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Wiki

Lumbar spine

Where is the lumbar spine?

The lumbar spine, also called the lumbar part of the spine, is located above the sacrum and coccyx. The lumbar vertebrae (L1 to L5), are movable, the vertebrae of the sacrum and coccyx are not.

What is lumbar spine syndrome?

The upright gait of humans puts particular strain on the very mobile lumbar spine. If this load is permanent and one-sided, it can lead to degenerative changes within the lumbar spine and eventually to painful irritation. This pain is better known as lumbar spine syndrome.

Often, a combination of several degenerative changes leads to lumbar spine syndrome. Protrusion of the Intervertebral discswear and tear of the vertebral joints or thickening of the ligaments cause the spinal canal to narrow (spinal canal stenosis). The nerves that run through the canal are constricted as a result. The consequences are pain and, in serious cases, numbness due to damage to the nerves.

Herniated disc in the lumbar spine

The so-called lumbar intervertebral discs lie between the lumbar vertebrae. The great mobility of the lumbar spine acts with great force on the intervertebral discs. With age, the fibrous rings that surround and protect the soft core of the intervertebral disc can become porous. A jerky movement or heavy lifting can cause a tear in the fibrous ring to press the gelatinous core of the intervertebral disc outwards. This is then called a herniated disc, and if it is in the lumbar spine, it is called a lumbar disc herniation.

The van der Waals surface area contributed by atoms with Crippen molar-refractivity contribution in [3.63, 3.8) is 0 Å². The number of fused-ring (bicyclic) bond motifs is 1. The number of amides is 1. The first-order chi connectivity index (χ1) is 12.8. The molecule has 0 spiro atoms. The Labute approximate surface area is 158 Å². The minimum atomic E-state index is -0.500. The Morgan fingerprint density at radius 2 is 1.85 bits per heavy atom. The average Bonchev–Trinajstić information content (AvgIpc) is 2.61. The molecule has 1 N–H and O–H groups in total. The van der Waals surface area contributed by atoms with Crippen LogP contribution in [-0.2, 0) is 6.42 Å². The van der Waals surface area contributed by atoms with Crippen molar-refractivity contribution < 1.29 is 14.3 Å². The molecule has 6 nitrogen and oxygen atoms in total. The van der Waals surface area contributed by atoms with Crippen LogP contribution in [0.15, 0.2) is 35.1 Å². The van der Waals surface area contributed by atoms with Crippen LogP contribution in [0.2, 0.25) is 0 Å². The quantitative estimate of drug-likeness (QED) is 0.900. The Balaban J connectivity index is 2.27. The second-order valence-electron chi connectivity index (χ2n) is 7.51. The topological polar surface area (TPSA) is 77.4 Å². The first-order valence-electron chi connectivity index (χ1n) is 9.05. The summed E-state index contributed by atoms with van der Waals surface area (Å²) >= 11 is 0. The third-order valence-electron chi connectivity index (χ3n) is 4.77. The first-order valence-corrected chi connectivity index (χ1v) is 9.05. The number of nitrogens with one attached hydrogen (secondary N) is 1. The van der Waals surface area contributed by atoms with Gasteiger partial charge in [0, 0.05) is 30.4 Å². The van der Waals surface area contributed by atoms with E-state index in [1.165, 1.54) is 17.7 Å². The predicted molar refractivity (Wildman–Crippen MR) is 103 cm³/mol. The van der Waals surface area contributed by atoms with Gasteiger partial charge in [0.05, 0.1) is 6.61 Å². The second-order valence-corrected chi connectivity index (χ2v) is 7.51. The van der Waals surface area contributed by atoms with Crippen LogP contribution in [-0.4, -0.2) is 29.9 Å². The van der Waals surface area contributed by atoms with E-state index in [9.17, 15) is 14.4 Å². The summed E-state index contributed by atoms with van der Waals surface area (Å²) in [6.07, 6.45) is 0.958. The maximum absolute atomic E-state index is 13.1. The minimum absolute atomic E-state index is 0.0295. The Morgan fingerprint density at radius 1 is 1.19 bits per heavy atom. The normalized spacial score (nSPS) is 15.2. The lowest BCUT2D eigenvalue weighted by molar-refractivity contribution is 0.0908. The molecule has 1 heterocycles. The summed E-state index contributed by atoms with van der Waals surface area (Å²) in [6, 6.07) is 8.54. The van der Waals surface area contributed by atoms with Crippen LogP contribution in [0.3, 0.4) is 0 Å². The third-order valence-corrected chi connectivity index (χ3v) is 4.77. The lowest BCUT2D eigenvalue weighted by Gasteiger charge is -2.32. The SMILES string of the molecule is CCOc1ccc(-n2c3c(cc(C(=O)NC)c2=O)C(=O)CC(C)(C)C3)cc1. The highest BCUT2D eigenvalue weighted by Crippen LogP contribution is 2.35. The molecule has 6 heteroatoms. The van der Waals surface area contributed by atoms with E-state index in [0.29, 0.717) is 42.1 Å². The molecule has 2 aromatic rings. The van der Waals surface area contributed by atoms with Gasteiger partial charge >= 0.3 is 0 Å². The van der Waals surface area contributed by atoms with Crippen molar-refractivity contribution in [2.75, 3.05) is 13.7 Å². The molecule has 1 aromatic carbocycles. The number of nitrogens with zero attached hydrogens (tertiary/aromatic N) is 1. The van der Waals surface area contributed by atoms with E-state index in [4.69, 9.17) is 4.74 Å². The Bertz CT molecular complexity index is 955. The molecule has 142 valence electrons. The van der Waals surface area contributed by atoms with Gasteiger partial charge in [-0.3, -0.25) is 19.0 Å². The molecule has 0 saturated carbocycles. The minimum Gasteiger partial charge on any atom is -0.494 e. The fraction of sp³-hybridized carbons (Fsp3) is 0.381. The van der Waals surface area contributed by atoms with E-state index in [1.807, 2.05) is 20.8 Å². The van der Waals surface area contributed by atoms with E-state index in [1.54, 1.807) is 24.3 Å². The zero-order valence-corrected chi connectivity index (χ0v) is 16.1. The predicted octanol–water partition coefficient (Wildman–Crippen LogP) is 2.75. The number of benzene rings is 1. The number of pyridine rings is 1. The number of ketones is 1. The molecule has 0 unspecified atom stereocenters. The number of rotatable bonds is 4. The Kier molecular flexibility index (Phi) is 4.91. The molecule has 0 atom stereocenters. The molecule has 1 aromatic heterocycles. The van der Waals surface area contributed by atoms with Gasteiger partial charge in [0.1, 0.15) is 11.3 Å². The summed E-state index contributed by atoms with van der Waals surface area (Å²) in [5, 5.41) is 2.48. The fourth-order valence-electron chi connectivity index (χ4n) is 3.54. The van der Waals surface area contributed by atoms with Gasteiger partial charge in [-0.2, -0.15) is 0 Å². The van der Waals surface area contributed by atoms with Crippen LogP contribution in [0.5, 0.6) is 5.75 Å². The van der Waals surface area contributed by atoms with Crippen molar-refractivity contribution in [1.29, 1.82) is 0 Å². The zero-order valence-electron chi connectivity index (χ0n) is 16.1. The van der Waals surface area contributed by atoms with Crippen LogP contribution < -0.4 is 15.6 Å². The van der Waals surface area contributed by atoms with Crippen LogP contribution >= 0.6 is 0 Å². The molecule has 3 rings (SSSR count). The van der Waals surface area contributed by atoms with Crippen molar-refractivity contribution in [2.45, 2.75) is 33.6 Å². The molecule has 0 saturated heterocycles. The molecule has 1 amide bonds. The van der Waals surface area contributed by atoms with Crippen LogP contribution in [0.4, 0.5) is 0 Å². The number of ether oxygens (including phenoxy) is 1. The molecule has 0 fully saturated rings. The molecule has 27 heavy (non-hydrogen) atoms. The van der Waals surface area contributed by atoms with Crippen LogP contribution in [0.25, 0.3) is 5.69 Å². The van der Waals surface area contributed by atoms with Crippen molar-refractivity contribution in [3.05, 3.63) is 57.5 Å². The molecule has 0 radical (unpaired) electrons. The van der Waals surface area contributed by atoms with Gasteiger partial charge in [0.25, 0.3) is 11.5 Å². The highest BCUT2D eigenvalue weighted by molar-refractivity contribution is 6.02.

Since the intervertebral disc between the fourth and fifth lumbar vertebrae (L4 and L5) or between the fifth lumbar vertebra and the first vertebra of the sacrum is particularly stressed, lumbar disc herniation usually occurs between these vertebrae. It becomes noticeable through local Back pain in the case of forward bending. If nerve roots are pinched, symptoms include numbness and even paralysis in the leg.

Spondylolisthesis as a cause of pain

If two vertebrae move against each other, this is called spondylolisthesis. This is a classic sign of wear and tear that leads to instability within the spinal column. Spondylolisthesis can also pinch one or more nerves in the spinal canal and cause pain.

What to do for pain in the lumbar spine?

In all cases, it is important to clarify where the pain comes from, whether it radiates or can be localised, whether numbness occurs, and much more. The best thing to do is to consult a doctor who can diagnose whether it is a sign of wear and tear such as Osteoarthritisa combination of different degenerative changes, a slipped disc, or even a Lumbago is involved. In the short term, you can keep the affected areas warm and move around, because a protective posture usually only provides supposed relief. In the long term, only a visit to the doctor, physiotherapy and back exercises will help.

Exercise and gymnastics as prevention

A trained back can take more than an untrained back. To relieve the lumbar spine, regular exercises to strengthen the back muscles and abdominal muscles help. When choosing an ergonomic office chair, those who work a lot in a seated position should also make sure that it does not restrict natural movement when sitting, but rather promotes it, such as the Swopper or the 3Dee from Aeris. And anyone who does heavy physical work should do loosening-up and warming-up exercises before starting work, just like an athlete.